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Current literature regarding the prevalence and consequences of poor dietary intake and risk of malnutrition in older adults is limited to wealthier regions including the United States, Europe and Australasia. With a rapidly ageing population in India, this prospective observational study aimed to evaluate hospital food intake and malnutrition risk and their impact on hospital length of stay, readmission rates and in‐hospital mortality of older adults in Indian hospitals.
Data collected during nutritionDay worldwide audits (2014‐2016), in five urban, private hospitals in India included baseline demographic and clinical data on patients aged ≥60 years. Proportion of food consumed at one main meal was recorded and data on length of stay, readmissions and in‐hospital mortality were collected 30 days post‐baseline.
A total of 262 participants (mean age: 69 ± 8 years; 65% males) were recruited. Mapped malnutrition risk (mapped Malnutrition Screening Tool [mMST] score ≥ 2) on admission was 31% and increased to 44% during the course of hospitalisation. Over one quarter of participants consumed ≤50% of their meal (28%). Over half the participants were found to be eating poorly (59%) and those identified as at risk of malnutrition were not offered additional nutrition support. The median LOS was 8 days (range: 1‐92), 30‐day readmission rates were 7% and in‐hospital mortality was 0.4%. Malnutrition risk and poor food intake were not associated with health‐related outcomes.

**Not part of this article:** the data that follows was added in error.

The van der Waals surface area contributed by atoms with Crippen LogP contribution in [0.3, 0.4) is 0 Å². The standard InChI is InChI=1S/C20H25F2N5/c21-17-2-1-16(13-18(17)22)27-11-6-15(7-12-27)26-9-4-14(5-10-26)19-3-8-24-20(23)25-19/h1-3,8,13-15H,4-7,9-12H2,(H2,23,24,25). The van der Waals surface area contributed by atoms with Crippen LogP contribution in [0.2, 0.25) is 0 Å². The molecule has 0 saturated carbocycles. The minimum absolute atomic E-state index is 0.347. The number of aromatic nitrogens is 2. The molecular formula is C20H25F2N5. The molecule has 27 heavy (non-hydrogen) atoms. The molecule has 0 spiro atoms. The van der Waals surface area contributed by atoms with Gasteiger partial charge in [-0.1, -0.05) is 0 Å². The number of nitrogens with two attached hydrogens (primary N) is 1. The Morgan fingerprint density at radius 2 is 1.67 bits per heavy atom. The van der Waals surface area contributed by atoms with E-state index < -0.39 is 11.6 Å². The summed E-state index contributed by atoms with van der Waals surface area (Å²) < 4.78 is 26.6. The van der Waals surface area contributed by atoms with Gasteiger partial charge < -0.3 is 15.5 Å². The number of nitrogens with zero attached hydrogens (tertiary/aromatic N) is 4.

Older adults in Indian acute care hospitals have a noticeable prevalence of malnutrition risk and poor food intake. There is an opportunity for future research to focus on identifying and managing nutritional issues.
Isenring, E., Marshall, S., Reidlinger, D., Kelly, J., Cox, G., Van der Meij, B., MacKenzie-Shalders, K., Mayr, H., Dahl, C., Crichton, M., O'Bryan, K. R., Norris, R., Warner, M., Davidson, A., Naranjo, A., Mahoney, S., Eberhardt, F., Dalwood, P., Lopez, E., Hofto, S., Innerarity, C. & So, D.
1/01/14 → 31/12/27
1/01/14 → …